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Expert tips for filling out a winning NCAA Tournament bracket

Whether you are a seasoned veteran who has been filling out NCAA brackets for years, or you've decided to fill out your first one ever, picking the right programs for your perfect bracket can be a difficult and sometimes daunting task (unless of course you just pick your bracket based on who has the funniest looking mascot).

With a field of teams so big, there will be mountains and mountains of data for you to sort through and no matter how much research you do, let's face it, there is an element of luck involved. But luckily for you we've reached out to our veteran handicappers over at Covers Experts to help you out. They've been filling out brackets for years and we've asked them to give you their most important tip for putting together a winning NCAA Tournament bracket.

Al McCordie

"For pools that are local, rather than national, my No. 1 bracket tip is to consider the team or teams that other entrants might pick for their Final Four (and eventual champion), and then avoid picking such teams. That is because it's difficult to win a Tournament pool if your entry is vastly similar to other entries. You have to separate yourself from the herd. So, if you live in ACC Country, avoid picking teams like North Carolina and Louisville. If you're in the heartland, steer clear of Kansas and if you're on the West Coast, select teams other than Gonzaga and UCLA."

Teddy Covers

"Many office pool players work too much on picking the early round upsets and not enough on their Final Four teams. The vast majority of Final Four teams are top seeded teams; No. 1, No. 2 or No. 3 seeds. I generally pick at least two No. 1 seeds to make the Final Four. They earned those top seeds because they've been the best teams in college basketball all season, which is why I rarely call for a No. 1 seed to get upset before the Sweet 16 round at the earliest in my own brackets.

"Additionally, remember, the bigger pool that you are in, the more chances you’ll need to take and the more upsets you should pick, particularly upsets that build big points on the second weekend of the tournament, as we go from the Sweet 16 to the Elite Eight, then the Final Four. For smaller pools, a more conservative strategy is the superior choice. You don’t have as much competition to worry about, and there’s much less of a need to pick a bunch of upsets in order to surpass your opposition."

Dave Cokin

"My main advice is to put circles around the teams that play the best defense. The last 15 national champions have all been teams ranked in the top 40 nationally in defensive efficiency. "

Power Sports

"Avoid picking a ton of upsets in the First Round. It's tempting, but there simply have been fewer and fewer the last few years because the mid-majors have gotten progressively weaker. When going for an upset, try and focus on teams from better conferences."

Will Rogers

"My advice would be to focus on upsets in the 2nd Round or Sweet 16 as opposed to the 1st Round. I find that is often the difference between a winning and losing bracket!"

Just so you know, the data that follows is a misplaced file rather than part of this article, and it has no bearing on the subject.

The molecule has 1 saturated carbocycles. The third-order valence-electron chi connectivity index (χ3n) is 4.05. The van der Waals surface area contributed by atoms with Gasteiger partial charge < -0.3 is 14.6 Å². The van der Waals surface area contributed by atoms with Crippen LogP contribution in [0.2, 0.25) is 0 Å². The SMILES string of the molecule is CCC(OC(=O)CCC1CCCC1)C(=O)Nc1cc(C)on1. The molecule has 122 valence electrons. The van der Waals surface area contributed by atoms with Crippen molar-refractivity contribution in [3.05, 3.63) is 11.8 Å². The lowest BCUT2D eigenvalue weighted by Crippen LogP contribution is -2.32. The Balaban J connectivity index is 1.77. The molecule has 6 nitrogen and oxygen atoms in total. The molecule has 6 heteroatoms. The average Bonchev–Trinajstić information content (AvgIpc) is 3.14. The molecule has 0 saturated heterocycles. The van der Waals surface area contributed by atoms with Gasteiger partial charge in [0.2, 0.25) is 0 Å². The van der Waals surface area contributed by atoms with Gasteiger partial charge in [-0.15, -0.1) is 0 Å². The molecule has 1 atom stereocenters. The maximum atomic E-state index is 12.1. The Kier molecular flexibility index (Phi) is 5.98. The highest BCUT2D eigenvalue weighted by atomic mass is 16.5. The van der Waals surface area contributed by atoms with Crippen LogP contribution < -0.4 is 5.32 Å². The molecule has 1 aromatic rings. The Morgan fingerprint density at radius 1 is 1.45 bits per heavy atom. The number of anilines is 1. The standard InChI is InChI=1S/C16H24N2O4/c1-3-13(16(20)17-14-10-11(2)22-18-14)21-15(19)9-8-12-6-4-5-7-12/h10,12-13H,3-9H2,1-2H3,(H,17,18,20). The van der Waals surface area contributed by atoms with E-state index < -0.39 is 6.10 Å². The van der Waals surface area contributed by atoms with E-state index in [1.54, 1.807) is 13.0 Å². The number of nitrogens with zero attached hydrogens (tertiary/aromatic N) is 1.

Ben Burns

"Ignore the seeding. I believe a lot of bettors get hung up about what seed a team is. For example, some start worrying about how No. 4 teams have done against No. 13 seeds historically. Every matchup is unique though, so the fact that some No. 13 seed upset a No. 4 seed previously has no relevance to me. If you like the favorite, lay the points. If you like the underdog, take them. Likewise, when filling out your bracket. If you feel that underdog is going to win, don't let its seeding prevent you from taking it to advance."

Jesse Schule

"I believe the secret to filling out a bracket (or even handicapping games during the tournament), is to be realistic about upsets. We all know that there will be some big surprises, but you don't want to over do it. When a smaller school upsets one of the top ranked teams, everyone talks about it. That tends to overshadow the fact that for every big favorite that loses, several others go on to win. I think you need to be careful not to fall in love with the dogs. "

Marc Lawrence

"One of the things I look to do is seek out deeply experienced teams with five returning starters back from last year’s squad. These teams play with the calmness of a ‘been there, don’t that’ mentality."

Larry Ness

"Look for experienced teams to advance. Teams heavy with senior leadership flourish in these types of tournaments. That is also true of experienced coaches."

AAA Sports

"My one tip would be to remember this before filling out your bracket: Beyond the top three seeds, teams for the most part do not have a shot at the National Title. Whatsoever. In fact, only one title has been won by a No. 4, 6 and 8 respectively. No other seed in the history of the event has won the tournament."

Zack Cimini

"My tip would be not to over analyze---don't pick too many upsets. Picking that way will eliminate you even faster than rolling with the main hitters."

Steve Merril

"Everyone loves to find those big first round upsets, however most bracket contests double the points each round, so unless you get the Final Four or the Finals correct, all those first and second round upset picks do not matter. It is fun to pick long shots, but historically the best teams win the tournament. In fact, a No. 1 seed has reached the finals in 24 of the past 32 years."

Editor's note: This story was written by Covers.com, a sister site also owned by Tribune.